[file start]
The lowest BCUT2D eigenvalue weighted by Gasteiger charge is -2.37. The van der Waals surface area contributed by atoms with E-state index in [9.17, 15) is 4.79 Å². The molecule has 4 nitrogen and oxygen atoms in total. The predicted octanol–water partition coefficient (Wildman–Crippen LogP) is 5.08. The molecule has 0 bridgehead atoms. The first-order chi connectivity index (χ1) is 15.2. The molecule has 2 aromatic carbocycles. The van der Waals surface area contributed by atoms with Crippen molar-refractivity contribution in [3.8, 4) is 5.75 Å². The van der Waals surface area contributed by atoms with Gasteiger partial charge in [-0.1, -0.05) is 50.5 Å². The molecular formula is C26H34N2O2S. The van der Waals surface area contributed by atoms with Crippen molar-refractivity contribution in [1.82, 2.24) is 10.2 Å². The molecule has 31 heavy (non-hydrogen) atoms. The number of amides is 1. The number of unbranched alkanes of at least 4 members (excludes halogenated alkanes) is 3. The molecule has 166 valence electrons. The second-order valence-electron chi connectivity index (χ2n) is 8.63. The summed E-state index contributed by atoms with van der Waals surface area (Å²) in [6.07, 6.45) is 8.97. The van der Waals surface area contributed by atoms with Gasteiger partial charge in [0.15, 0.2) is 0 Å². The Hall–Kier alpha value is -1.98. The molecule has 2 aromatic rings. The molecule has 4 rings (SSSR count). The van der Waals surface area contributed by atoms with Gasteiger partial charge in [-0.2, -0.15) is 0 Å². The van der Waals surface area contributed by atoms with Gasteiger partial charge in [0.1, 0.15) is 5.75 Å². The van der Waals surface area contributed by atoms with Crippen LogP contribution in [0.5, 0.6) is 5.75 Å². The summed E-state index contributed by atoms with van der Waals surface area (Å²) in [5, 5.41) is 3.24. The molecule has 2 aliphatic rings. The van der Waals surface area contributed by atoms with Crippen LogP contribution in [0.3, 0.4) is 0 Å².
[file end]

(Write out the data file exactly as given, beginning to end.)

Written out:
The lowest BCUT2D eigenvalue weighted by Gasteiger charge is -2.37. The van der Waals surface area contributed by atoms with E-state index in [9.17, 15) is 4.79 Å². The molecule has 4 nitrogen and oxygen atoms in total. The predicted octanol–water partition coefficient (Wildman–Crippen LogP) is 5.08. The molecule has 0 bridgehead atoms. The first-order chi connectivity index (χ1) is 15.2. The molecule has 2 aromatic carbocycles. The van der Waals surface area contributed by atoms with Crippen molar-refractivity contribution in [3.8, 4) is 5.75 Å². The van der Waals surface area contributed by atoms with Gasteiger partial charge in [-0.1, -0.05) is 50.5 Å². The molecular formula is C26H34N2O2S. The van der Waals surface area contributed by atoms with Crippen molar-refractivity contribution in [1.82, 2.24) is 10.2 Å². The molecule has 31 heavy (non-hydrogen) atoms. The number of amides is 1. The number of unbranched alkanes of at least 4 members (excludes halogenated alkanes) is 3. The molecule has 166 valence electrons. The second-order valence-electron chi connectivity index (χ2n) is 8.63. The summed E-state index contributed by atoms with van der Waals surface area (Å²) in [6.07, 6.45) is 8.97. The van der Waals surface area contributed by atoms with Gasteiger partial charge in [0.15, 0.2) is 0 Å². The Hall–Kier alpha value is -1.98. The molecule has 2 aromatic rings. The molecule has 4 rings (SSSR count). The van der Waals surface area contributed by atoms with Gasteiger partial charge in [-0.2, -0.15) is 0 Å². The van der Waals surface area contributed by atoms with Gasteiger partial charge in [0.1, 0.15) is 5.75 Å². The van der Waals surface area contributed by atoms with Crippen LogP contribution in [0.5, 0.6) is 5.75 Å². The summed E-state index contributed by atoms with van der Waals surface area (Å²) in [5, 5.41) is 3.24. The molecule has 2 aliphatic rings. The van der Waals surface area contributed by atoms with Crippen LogP contribution in [0.3, 0.4) is 0 Å².